Pulitzer Prize winning playwright Donald Margulies once said that he loves “. . .smart, complicated women. . .”
Well, in just two hours (with an intermission) he lets us look in on two females who meet that criteria, and more. “Collected Stories” takes place entirely in the Greenwich Village apartment of one Ruth Steiner, an award-winning author/professor. She's sharp as a whip, tight as a drum and both prissy and provocative. Lives alone and likes it. Or at least thinks she does.
Rhode Island’s very first food business incubator opens officially Thursday in Warren. The program, called Hope and Main, helps local culinary companies get on their feet.
Companies accepted into the non-profit program get use of three full sized industrial kitchens, for rent at below market rates. They're located at the program’s headquarters; an old school building in Warren. The idea is to make it easier for culinary business by keeping down the high initial investment of equipping a commercial kitchen. Currently businesses are staying for their first two to three years.
Providence Business News Editor Mark Murphy joins Rhode Island Public Radio's Dave Fallon for our weekly business segment The Bottom Line.
This week Dave and Mark talk with Hope and Main’s president and founder Lisa Raiola. They discuss what kinds of startups will be cooking at the incubator, how long until the businesses launch on their own, and how this is a jobs generator.
When to Listen
You can hear The Bottom Line each Friday at 5:50pm.
First I’d like to say that “Sylvia” is an absolute true charmer of a play. It’s laugh out loud funny and can prompt small smiles, too. At 2nd Story, director Pat Hegnauer has given it force and speed and reached to its serious undercurrent, too. This is one of the very best productions of the current theater season. Don’t miss it.
Okay, about explaining it all. Playwright A.R. Gurney, best known for “Love Letters” and “The Dinner Party,” has set it up simply. A middle-aged couple with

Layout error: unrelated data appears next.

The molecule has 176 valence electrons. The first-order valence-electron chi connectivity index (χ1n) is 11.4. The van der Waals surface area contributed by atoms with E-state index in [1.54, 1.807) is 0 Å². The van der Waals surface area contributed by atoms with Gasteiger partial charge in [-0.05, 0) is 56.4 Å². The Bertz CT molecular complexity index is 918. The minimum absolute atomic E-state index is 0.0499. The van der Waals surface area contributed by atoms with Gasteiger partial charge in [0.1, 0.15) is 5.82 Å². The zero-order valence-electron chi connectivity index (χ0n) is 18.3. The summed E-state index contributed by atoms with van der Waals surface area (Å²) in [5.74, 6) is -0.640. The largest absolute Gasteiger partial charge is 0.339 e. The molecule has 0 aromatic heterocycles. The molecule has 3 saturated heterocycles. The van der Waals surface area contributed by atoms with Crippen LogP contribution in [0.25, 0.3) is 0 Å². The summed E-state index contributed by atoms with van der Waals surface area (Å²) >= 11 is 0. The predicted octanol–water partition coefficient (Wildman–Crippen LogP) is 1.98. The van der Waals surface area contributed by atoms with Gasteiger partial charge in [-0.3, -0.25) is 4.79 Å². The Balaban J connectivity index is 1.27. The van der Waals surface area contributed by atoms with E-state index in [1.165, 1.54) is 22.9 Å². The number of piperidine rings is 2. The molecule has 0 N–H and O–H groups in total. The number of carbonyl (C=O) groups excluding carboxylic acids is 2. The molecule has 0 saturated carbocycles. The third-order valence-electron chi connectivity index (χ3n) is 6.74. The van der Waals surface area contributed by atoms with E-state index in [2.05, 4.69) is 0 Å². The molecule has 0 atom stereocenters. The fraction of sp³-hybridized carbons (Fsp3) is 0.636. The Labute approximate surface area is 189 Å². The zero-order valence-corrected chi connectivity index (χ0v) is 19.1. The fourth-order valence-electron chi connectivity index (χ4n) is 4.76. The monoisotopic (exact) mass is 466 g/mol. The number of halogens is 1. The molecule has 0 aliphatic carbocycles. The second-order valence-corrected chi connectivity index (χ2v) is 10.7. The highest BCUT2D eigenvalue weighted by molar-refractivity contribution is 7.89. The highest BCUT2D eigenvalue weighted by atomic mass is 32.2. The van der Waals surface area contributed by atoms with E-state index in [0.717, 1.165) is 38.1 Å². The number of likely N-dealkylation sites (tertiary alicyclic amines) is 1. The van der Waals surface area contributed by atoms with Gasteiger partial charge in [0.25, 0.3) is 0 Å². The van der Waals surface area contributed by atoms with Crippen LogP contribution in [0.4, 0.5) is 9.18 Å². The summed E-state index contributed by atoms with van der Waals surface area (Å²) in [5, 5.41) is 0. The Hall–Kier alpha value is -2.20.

Brown University is marking its 250th anniversary this month, and all week Rhode Island Public Radio is exploring the university's past and future in a series of conversations we're calling "Brown 250."
To kick off our series, Rhode Island Public Radio's Elisabeth Harrison sat down with historian Gordon Wood to go back to the Ivy League university's beginnings.
Our good friends at FullChannel cable, available to residents of Barrington, Warren and Bristol, are not only nice enough to put RIPR's audio on channel 799. But also their engineer, Jamie Griffin, has started his own "Engineer's Corner" email newsletter for cable TV folks.
One way to reduce your carbon footprint is to donate or repurpose your old clothes and other rags. Textile recycling has a greater impact on reducing greenhouse gas emissions than you might think.
Representatives with the nonprofit Secondary Materials and Recycled Textiles said clothing and textiles are not typically considered recyclable products. But they estimate 95 percent of all clothing and other household textiles can be recycled and repurposed, as long as they are clean and dry.
“Sons of the Prophet” comes to Rhode Island with a pretty darn good reputation. Brown University graduate Stephan Karam’s play was a finalist for a Pulitzer Prize in 2012 and did win several awards that year. It was a favorite of Manhattan’s downtown theater crowd, too.
So, what happened?
At 2nd Story this work, which the author calls “a comedy about a guy coping with chronic pain” seems pretty much weak-kneed. Its “comedy” never really clicks; its philosophy, which seems to be that coping with the unspeakable can be nourishing, doesn’t seem real, or true.